The potential for advancements in canine research is greater than ever, and Cornell has a legacy of transformative contributions upon which we can build.
Cornell offers expertise from the very beginning of the research continuum — working from molecular-level discoveries to showing how these findings translate into real-world impact. By covering the full research process, we can test how our research applies to clinical settings — empowering our clinicians to perform cutting-edge medical advancements in our hospitals and clinics.
We are making a difference in canine health. Read about how the Cornell Margaret and Richard Riney Canine Health Center is helping dogs live longer, healthier, happier lives.
The call for 2022-2023 research proposals opened on January 18 and will close at 5 p.m. on Friday, April 8.
The goal is to provide research support for studies of canine health issues in all areas. Studies can address a variety of topics, including, but not limited to aging, behavior, cancer biology, genetics and genomics, infectious diseases and immunology, and nutrition. All phases of research are supported — from basic discoveries to translational and clinical research.
Collaborations leveraging the expertise of the college’s academic departments, hospitals and diagnostic laboratories, veterinary biobank, the Baker Institute for Animal Health and other university resources are strongly encouraged. Early-career faculty and researchers new to canine research are encouraged to apply.
Awards will be made for up to $100,000 per year and span a period of 1-2 years. Smaller-scale exploratory grants from investigators who are launching a new line of iinvestigation or who are new to canine research are welcomed.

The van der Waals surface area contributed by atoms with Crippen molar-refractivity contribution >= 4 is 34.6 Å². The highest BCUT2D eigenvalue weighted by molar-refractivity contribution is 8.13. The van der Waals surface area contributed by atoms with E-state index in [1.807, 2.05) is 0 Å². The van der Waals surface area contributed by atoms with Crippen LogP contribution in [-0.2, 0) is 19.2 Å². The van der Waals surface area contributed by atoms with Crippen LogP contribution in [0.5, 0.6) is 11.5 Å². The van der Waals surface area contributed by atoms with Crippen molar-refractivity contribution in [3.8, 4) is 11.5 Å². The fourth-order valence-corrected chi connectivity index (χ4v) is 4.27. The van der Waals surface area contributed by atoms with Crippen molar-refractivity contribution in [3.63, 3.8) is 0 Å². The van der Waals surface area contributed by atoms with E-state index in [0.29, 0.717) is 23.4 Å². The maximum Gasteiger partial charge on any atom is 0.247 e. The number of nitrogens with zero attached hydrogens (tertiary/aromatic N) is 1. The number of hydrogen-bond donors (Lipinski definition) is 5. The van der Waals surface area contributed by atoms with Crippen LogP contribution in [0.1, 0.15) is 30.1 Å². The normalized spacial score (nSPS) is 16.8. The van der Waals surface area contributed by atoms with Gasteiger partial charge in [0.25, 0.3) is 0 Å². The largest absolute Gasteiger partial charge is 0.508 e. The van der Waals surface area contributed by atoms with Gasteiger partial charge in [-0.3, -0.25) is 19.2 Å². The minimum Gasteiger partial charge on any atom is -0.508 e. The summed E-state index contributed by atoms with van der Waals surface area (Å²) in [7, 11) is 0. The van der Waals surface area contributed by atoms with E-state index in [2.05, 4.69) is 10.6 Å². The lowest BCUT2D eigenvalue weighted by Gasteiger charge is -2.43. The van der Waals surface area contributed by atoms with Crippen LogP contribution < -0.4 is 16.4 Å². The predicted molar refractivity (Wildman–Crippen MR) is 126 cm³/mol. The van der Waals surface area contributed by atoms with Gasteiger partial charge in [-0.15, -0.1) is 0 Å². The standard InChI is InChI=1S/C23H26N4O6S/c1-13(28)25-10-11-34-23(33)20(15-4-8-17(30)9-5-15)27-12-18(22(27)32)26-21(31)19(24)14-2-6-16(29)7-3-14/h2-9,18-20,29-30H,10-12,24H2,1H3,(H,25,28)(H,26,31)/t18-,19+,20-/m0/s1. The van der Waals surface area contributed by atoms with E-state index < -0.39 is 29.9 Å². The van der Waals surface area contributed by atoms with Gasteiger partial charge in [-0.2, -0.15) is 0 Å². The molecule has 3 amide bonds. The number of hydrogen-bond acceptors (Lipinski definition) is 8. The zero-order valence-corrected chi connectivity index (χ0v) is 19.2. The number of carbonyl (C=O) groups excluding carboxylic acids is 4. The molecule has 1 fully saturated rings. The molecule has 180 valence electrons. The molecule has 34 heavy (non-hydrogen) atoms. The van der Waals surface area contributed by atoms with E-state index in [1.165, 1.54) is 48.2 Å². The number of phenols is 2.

Applicants are encouraged to consult with their unit's research coordinator before submitting an application. The anticipated start date of these proposals is July 1, 2022.
Learn more about research funded through the Cornell Margaret and Richard Riney Canine Health Center:
Legg-Calve-Perthes disease is a rare but devastating condition causing hip pain and lameness. Its cause is currently unknown, so Dr. Rory Todhunter is searching the canine genome for mutations that might be involved.
Legg-Calve-Perthes disease typically shows up in small dog breeds, striking when dogs are just months old. It occurs when the ball at the top of the femur loses its blood supply and breaks down inside the hip joint. The only solutions are an invasive surgery to remove the ball of the femur—or a total hip replacement—which is expensive and traumatic for the dog.
The condition occasionally affects humans, but the trigger causing the blood loss and degeneration remains a mystery despite years of research. Some have proposed that a clotting disorder or a prior injury may be to blame.